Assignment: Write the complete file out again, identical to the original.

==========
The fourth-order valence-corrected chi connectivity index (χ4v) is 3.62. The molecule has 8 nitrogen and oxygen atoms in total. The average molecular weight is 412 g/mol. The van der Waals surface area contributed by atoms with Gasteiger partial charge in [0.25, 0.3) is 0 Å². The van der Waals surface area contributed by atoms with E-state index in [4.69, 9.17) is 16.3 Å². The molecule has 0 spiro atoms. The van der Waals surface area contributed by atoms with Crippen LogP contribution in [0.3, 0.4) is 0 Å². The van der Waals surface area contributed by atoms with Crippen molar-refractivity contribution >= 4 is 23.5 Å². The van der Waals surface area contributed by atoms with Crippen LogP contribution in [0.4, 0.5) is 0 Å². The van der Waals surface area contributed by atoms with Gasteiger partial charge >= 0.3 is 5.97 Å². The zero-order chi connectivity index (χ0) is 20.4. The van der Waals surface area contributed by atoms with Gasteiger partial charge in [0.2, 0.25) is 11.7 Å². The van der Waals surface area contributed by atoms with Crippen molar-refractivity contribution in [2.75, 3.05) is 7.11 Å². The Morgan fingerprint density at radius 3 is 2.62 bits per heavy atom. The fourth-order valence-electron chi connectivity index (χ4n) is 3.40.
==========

The fourth-order valence-corrected chi connectivity index (χ4v) is 3.62. The molecule has 8 nitrogen and oxygen atoms in total. The average molecular weight is 412 g/mol. The van der Waals surface area contributed by atoms with Gasteiger partial charge in [0.25, 0.3) is 0 Å². The van der Waals surface area contributed by atoms with E-state index in [4.69, 9.17) is 16.3 Å². The molecule has 0 spiro atoms. The van der Waals surface area contributed by atoms with Crippen LogP contribution in [0.3, 0.4) is 0 Å². The van der Waals surface area contributed by atoms with Crippen molar-refractivity contribution >= 4 is 23.5 Å². The van der Waals surface area contributed by atoms with Crippen LogP contribution in [0.4, 0.5) is 0 Å². The van der Waals surface area contributed by atoms with Gasteiger partial charge >= 0.3 is 5.97 Å². The zero-order chi connectivity index (χ0) is 20.4. The van der Waals surface area contributed by atoms with Gasteiger partial charge in [0.2, 0.25) is 11.7 Å². The van der Waals surface area contributed by atoms with Crippen molar-refractivity contribution in [2.75, 3.05) is 7.11 Å². The Morgan fingerprint density at radius 3 is 2.62 bits per heavy atom. The fourth-order valence-electron chi connectivity index (χ4n) is 3.40.